My brother would pick me up one night a week and take me to an osteopath. It was hoped that he would be able to straighten out my crooked spine and pelvis. Doing something alleviated the ennui or depression of lying around in the evening. Perhaps it helped some...can't really say. What did help, however, were the dinners with friends from life before the accident. I needed to socialize, to feel connected and satiate my appetite for other foods!
That ended after a few months. Spending money for doctors and food that did not result in real physical changes was definitely extravagant. Asking people to bring me here and there for unnecessary excursions had to be curtailed. Night times became solitary occasions. Mom and Dad did their thing and I usually collapsed on the bed and watched television.
I looked out my window one beautiful July morning and watched Dad as he tried to scoop water out of the bird bath with an empty coffee can. Something was wrong; his body leaned to one side and he kept repeating his moves without any result. Mom took him to the hospital; the same one I was brought to.
Back on that very floor only now I could wheel around...a sense of loss and fear prevented me from communicating with a paralyzed father. I sat there and looked away from his sad eyes.
O Sole Mio, Andrea Bocelli is singing now...Dad would give me a dollar to play his songs on the piano. Crying now when I couldn't/wouldn't before. So sad afraid to let the tears start because they might never stop.
1990 Hempstead Harbor
|A few of the things I remember from those days are
the fleas, fights and smell of Chinese cabbage from the vendor downstairs; the time a
transvestite was sitting with Paul when I came in, her stockings had runs. The east side
restaurant was a definite plus. (We didn't have a kitchen or real bathroom.)
Whenever I'd think about moving the children back with me to this place I'd fall into a state of total depression. How could I when they were in sunshine, had rooms of their own and a very loving, stable environment. I didn't have a real job, the loft was disgusting and the corners were filled with pimps and prostitutes. Our rent was $110 a month. That was the reason we moved there, plenty of space...
I moved out to work with an Oriental dealer. Her business space/apartment was located at the corner of 86th Street and Park Avenue. My room was small; there was a kitchen and bathroom. Three rooms were devoted to storing and displaying rugs. She lived with her husband and children in a large apartment elsewhere. He was a noted surgeon. There were no stores to shop for food, certainly no neighborly visits. It was extremely lonely.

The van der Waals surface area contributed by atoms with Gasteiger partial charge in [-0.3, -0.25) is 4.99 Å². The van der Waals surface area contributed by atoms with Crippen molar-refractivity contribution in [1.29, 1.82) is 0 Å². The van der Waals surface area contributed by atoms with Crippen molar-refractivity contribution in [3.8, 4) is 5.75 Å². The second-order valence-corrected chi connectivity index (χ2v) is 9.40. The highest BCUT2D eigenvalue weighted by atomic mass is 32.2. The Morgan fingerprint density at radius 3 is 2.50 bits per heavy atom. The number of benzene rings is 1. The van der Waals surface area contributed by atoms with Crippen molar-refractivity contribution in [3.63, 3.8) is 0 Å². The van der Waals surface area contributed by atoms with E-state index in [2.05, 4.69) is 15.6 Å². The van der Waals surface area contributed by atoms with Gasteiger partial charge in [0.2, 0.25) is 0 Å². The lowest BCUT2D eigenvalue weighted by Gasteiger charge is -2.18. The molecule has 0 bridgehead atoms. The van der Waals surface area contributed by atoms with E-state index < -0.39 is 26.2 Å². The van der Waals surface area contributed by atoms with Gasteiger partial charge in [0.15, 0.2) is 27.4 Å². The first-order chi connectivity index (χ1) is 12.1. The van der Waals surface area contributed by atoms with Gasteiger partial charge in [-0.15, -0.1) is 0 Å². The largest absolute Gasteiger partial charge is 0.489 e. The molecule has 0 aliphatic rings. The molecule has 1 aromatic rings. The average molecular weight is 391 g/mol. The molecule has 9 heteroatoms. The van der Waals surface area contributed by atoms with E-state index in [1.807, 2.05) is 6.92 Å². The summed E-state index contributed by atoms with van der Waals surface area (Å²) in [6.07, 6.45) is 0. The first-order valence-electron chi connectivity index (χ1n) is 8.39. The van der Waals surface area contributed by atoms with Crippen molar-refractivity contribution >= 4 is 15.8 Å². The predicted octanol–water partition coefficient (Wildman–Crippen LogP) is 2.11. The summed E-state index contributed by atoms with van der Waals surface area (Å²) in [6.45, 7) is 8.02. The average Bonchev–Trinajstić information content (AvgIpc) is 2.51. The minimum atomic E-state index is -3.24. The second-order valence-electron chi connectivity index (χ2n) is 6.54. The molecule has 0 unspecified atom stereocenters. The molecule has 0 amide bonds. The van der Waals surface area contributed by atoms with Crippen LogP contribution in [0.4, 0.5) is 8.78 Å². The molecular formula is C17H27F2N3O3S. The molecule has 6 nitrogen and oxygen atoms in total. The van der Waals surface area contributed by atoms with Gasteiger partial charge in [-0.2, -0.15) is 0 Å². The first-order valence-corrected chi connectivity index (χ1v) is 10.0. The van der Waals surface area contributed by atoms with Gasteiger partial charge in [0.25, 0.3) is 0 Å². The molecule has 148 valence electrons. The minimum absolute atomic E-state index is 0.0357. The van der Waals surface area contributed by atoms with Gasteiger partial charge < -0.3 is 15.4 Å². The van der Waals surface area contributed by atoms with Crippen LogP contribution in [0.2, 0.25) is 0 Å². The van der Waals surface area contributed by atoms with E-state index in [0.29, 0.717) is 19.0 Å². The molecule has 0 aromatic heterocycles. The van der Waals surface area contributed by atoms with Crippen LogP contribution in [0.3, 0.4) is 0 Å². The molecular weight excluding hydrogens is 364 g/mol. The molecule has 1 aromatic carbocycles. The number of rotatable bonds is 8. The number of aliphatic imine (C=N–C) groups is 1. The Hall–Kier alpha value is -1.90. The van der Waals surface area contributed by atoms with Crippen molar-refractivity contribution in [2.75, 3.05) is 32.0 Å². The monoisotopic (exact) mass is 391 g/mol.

Another move, to a loft on Warren Street...with Paul. There was an opening for evening jobs with Boise Cascade on nearby Rector Street; they were experimenting with a new process of collecting information...data processing. the engineers would sit with us and we'd exchange our mutual needs/responses. Who knew?
After work I'd be too wide awake to sleep I began to play pool on Duane Street. Didn't drink but it was a bar. Not much to do in the financial district at night. I'd watch the twin towers grow from my bed beside the window.
No art work at all. All semblance of a healthy ego was demolished.
I left and rented an apartment on Jane Street. It was a street I had loved and wished to live on from my Cooper days. The front hall led to a garden and another building behind it. Totally off the street. I was hired by a vice president of Boise Cascade after temping. His secretary begged him to let me work part time as I requested. He said there are no part timers. I was their first.
The job lasted a week. He felt I should take stapled pages apart to make copies and replace a new staple in exactly the same holes. He would call me into his office and ask silly questions just to make me reply. There were files of law suits from their nuclear plants; I could not conscientiously work for that company.
Sick, I drove to my sister and brother-in-law's home on Long Island.
Harbor the answer
behind some wall
of pearly crags
...those blissful rocks
and being a rose
then taking soup
... it's Jack Daniels
Give me reasons
when known is deep
...besides my words.
There is difficulty writing, breathing, living, etc. when one's conscious state is altered. Whereas once the rebellious state allowed me to blindly act out an experience without worry or choice-making, now each movement seems precarious and marked 'danger.'
June 17, 1973